This social life

The ‘Great Pause’? How working women feel about their daily post-Covid grind

Before Covid-19, working women in the UK were five times more likely than men to spend at least 20 hours a week on chores. This sobering stat has worsened as the line between home and the workplace has largely faded since the start of the pandemic.

Over the past year, women have been taking to social using #mentalload to voice their suggestions for how to improve work-life balance. Businesses should stop and listen to what the women themselves are saying before throwing themselves into new policy initiatives. They otherwise risk missing the mark, being ineffective or merely paying lip service towards helping female employees. Women themselves, after all, know best what they need. So what does social media tell us about how women are experiencing their daily grind?

‘You should’ve asked’

‘Mental load’ (defined as the burden associated with bearing accountability for the wellbeing of one’s household, one checklist/meal prep/tantrum at a time) is not just about doing more around the house. Nor is it about not getting help from one’s partner. Fundamentally, it’s about constantly having to anticipate and ask for it. One woman on Twitter notes that:

“It’s not just the doing of household tasks, but more importantly the noticing that they need to be done. It’s this #MentalLoad that #women carry much more than men. And which causes the greatest stress, ire and conflict.”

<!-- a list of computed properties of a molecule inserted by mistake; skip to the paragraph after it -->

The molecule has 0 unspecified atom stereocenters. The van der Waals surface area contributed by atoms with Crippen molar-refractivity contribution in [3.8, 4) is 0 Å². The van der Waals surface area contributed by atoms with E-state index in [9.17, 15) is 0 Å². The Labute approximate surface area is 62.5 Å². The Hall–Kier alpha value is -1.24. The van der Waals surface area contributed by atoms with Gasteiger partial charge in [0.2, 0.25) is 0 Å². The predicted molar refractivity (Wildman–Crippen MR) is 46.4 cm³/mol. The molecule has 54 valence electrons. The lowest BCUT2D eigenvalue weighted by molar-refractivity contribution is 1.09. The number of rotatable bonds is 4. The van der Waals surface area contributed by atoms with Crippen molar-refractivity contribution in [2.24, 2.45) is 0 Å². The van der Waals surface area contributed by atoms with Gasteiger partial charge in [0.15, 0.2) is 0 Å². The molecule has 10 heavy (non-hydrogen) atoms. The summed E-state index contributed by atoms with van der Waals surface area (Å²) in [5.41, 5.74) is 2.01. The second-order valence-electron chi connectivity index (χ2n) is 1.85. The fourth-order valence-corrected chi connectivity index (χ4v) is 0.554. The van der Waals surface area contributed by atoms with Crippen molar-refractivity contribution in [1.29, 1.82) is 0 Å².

Most comment on the gendered nature of this conflict and how it’s part of a bigger societal picture where women tend to get a pretty rotten deal. 

“The bulk of household chores in heterosexual couples is already borne by women – a situation exacerbated by the huge dislocations of the pandemic. #mentalload #women #pandemic #coronavirus”

Businesses respond to the ‘shecession’

Work-life balance often goes hand-in-hand with mental load -the healthier the balance, the lighter the load. Ensuring that businesses back new and improved policies regarding women’s working conditions is essential.

Indeed, women were already working three times as many unpaid hours as men before the pandemic. Now, according to the UN, this figure has at least doubled and threatens to wipe out 25 years of progress in gender equality.

This considerable leap backwards has been coined the ‘shecession. In response, many workplaces have wasted no time addressing this one-in-a-decade opportunity for female (re)empowerment by actively looking to adapt their flexible work policies.

According to the Harvard Business Review, this move towards greater flexibility is not just a matter of magnanimity; plainly said, it is also about convincing great assets not to jump ship. Gone are the days where flexible working was wrongly perceived as “accommodation for working mothers who just couldn’t hack it” (as evidenced in this NPR piece).

While businesses getting on board with flexible working policies is nothing short of essential in order to lessen the mental load in the long run, meaningful change can only grow from the ground up, i.e. women themselves. And while Covid has certainly not been conducive to social gatherings, it has boosted the role of social media in making people heard.

Take that load off their shoulders

So, what can businesses do to address mental load? Here are a few suggestions on how you can help, based on our monitoring of #mentalload over the past year: